The shame for me is that I occasionally used the "with distinction" grading to push myself where I might otherwise think I've done a "good enough" job understanding the content. It really helped push me over the line when taking the "Mathematical Biostats Boot Camp" series, which I enjoyed. https://www.coursera.org/course/biostats
It's silly, I know, but free certificates were the gamification of learning, and I'll miss that particular aspect of the game.
I thought they got better compared to the first few classes, but they do really revolve around R. For a rigorous treatment of the subject matter, the MITx course on Probability is really good.  You could also take a look at the two JHU "Mathemtical Biostatistics Bootcamp" courses. Those are also quick compared to the MITx course, but a little more careful about the math than the courses in the data science specialization are.
I haven't ever used Spark, and I like R, but I am going to take the Berkeley/EdX course.
I will try to list resources in a linear fashion, in a way that one naturally adds onto the previous (in terms of knowledge)
First things first, I assume you went to a highschool, so you don't have a need for a full pre-calculus course. This would assume you, at least intuitively, understand what a function is; you know what a polynomial is; what rational, imaginary, real and complex numbers are; you can solve any quadratic equation; you know the equation of a line (and of a circle) and you can find the point that intersects two lines; you know the perimiter, area and volume formulas for common geometrical shapes/bodies and you know trigonometry in a context of a triangle. Khan Academy website (or simple googling) is good to fill any gaps in this.
You would obviously start with calculus. Jim Fowlers Calculus 1 is an excellent first start if you don't know anything about the topic. Calculus: Single Variable https://www.coursera.org/course/calcsing is the more advanced version which I would strongly suggest, as it requires very little prerequisites and goes into some deeper practical issues.
By far the best resource for Linear Algebra is the MIT course taught by Gilbert Strang http://ocw.mit.edu/courses/mathematics/18-06sc-linear-algebr... If you prefer to learn through programming, https://www.coursera.org/course/matrix might be better for you, though this is a somewhat lightweight course.
After this point you'd might want to review single variable calculus though a more analytical approach on MIT OCW http://ocw.mit.edu/courses/mathematics/18-01sc-single-variab... as well as take your venture into multivariable calculus http://ocw.mit.edu/courses/mathematics/18-02sc-multivariable...
Excellent book for single variable calculus (though in reality its a book in mathematical analysis) is Spivaks "Calculus" (depending on where you are, legally or illegally obtainable here http://libgen.org/ (as are the other books mentioned in this post)). A quick and dirty run through multivariable analysis is Spivaks "Calculus on Manifolds".
Another exellent book (that covers both single and multivar analysis) is Walter Rudins "Principles of Mathematical Analysis" (commonly referred to as "baby rudin" by mathematicians), though be warned, this is an advanced book. The author wont cradle you with superfluous explanations and you may encounter many examples of "magical math" (you are presented with a difficult problem and the solution is a clever idea that somebody magically pulled out of their ass in a strike of pure genius, making you feel like you would have never thought of it yourself and you should probably give up math forever. (Obviously don't, this is common in mathematics. Through time proofs get perfected until they reach a very elegant form, and are only presented that way, obscuring the decades/centuries of work that went into the making of that solution))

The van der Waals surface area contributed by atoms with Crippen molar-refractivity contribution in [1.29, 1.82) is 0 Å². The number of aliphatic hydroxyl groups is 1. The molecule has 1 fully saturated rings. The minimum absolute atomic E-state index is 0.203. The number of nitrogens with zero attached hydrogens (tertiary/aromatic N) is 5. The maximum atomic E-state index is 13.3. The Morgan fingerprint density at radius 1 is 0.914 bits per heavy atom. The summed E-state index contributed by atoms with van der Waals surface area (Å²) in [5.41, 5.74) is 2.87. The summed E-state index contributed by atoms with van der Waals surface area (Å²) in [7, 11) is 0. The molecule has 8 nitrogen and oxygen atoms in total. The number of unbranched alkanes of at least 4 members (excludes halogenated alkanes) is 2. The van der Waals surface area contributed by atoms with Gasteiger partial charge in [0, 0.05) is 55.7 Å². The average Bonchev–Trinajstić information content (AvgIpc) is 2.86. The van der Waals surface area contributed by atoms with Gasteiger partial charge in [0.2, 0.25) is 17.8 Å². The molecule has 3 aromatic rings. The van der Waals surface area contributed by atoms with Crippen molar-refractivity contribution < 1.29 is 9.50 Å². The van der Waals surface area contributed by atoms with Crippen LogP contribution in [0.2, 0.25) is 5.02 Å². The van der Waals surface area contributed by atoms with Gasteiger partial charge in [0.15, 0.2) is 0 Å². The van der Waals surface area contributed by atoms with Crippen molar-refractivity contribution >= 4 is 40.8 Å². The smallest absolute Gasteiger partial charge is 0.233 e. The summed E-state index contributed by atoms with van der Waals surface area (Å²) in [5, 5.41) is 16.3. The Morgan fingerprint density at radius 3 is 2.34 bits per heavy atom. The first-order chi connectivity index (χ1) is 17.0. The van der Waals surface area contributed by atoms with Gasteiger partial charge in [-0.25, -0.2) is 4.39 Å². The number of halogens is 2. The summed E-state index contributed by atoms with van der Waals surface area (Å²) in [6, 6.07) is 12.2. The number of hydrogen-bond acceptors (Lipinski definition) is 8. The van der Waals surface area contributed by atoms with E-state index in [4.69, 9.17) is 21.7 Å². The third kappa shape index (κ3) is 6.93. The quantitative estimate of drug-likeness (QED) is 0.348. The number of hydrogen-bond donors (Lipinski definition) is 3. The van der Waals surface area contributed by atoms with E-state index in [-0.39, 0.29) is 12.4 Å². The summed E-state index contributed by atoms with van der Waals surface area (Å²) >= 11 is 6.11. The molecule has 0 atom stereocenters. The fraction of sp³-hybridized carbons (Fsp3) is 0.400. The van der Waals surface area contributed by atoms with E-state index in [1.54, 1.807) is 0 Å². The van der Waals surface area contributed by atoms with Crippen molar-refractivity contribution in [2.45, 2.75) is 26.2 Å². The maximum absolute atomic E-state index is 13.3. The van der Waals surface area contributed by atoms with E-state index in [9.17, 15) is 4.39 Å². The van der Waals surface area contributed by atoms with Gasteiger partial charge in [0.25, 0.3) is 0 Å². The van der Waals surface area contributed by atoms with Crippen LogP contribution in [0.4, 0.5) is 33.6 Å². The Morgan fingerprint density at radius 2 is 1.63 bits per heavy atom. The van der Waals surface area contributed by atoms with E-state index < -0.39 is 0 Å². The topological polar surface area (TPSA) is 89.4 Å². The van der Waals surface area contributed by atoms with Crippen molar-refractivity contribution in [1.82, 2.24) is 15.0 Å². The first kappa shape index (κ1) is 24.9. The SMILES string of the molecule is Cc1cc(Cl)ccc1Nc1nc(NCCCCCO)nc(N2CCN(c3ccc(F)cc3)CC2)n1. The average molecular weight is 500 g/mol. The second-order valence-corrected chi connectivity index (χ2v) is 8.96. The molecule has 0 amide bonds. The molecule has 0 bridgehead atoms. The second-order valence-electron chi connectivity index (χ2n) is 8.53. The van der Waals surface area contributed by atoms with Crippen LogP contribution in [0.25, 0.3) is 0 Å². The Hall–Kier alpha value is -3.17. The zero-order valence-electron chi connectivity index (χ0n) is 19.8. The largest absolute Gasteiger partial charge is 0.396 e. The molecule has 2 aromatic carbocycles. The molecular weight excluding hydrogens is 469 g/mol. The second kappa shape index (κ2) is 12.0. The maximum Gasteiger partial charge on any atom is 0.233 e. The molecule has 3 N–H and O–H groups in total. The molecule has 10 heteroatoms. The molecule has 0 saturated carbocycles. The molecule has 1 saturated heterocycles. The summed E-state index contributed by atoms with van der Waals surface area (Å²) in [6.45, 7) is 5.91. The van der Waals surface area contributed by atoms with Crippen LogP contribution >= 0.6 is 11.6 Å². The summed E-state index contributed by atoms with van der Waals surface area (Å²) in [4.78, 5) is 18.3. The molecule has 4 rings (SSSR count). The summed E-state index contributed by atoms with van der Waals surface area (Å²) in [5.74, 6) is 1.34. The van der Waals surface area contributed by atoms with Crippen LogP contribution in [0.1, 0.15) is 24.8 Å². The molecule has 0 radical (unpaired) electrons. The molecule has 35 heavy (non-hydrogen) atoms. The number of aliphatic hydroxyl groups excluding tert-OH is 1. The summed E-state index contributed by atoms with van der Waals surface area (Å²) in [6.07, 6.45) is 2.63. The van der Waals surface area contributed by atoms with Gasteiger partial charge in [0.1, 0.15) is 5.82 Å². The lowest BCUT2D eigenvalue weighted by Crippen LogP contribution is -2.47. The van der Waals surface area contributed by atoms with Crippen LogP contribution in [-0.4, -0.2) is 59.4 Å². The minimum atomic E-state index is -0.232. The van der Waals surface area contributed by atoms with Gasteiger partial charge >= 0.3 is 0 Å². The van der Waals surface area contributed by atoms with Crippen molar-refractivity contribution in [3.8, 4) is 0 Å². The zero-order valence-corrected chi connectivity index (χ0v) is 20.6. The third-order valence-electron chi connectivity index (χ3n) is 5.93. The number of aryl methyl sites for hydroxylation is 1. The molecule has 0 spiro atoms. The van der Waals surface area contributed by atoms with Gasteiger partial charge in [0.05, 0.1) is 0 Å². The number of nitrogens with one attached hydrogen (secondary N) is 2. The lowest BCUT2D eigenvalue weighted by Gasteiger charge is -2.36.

At this point you have all the necessery knowledge to start studying Differential Equations http://ocw.mit.edu/courses/mathematics/18-03sc-differential-...
If you have gone through the above, you already have all the knowledge you need to study the areas you mentioned in your post. However, if you are interested in further mathematics you can go through the following:
The actual first principles of mathematics are prepositional and first order logic. It would, however, (imo) not be natural to start your study of maths with it. Good resource is https://www.coursera.org/course/intrologic and possibly https://class.stanford.edu/courses/Philosophy/LPL/2014/about
For Abstract algebra and Complex analysis (two separate subjects) you could go through Saylors courses http://www.saylor.org/majors/mathematics/ (sorry, I didn't study these in english).
You would also want to find some resource to study Galois theory which would be a nice bridge between algebra and number theory. For number theory I recommend the book by G. H. Hardy
At some point in life you'd also want to go through Partial Differential Equations, and perhaps Numerical Analysis. I guess check them out on Saylor http://www.saylor.org/majors/mathematics/
Topology by Munkres (its a book)
Rudin's Functional Analysis (this is the "big/adult rudin")
Hatcher's Algebraic Topology
[LIFE AFTER MATH]
It is, I guess, natural for mathematicians to branch out into:
There are, literally, hundreds of courses on edX, Coursera and Udacity so take your pick. These are some of my favorites:
Artificial Intelligence https://www.edx.org/course/artificial-intelligence-uc-berkel...
Machine Learning https://www.coursera.org/course/ml
The 2+2 Princeton and Stanford Algorithms classes on Coursera
Discrete Optimization https://www.coursera.org/course/optimization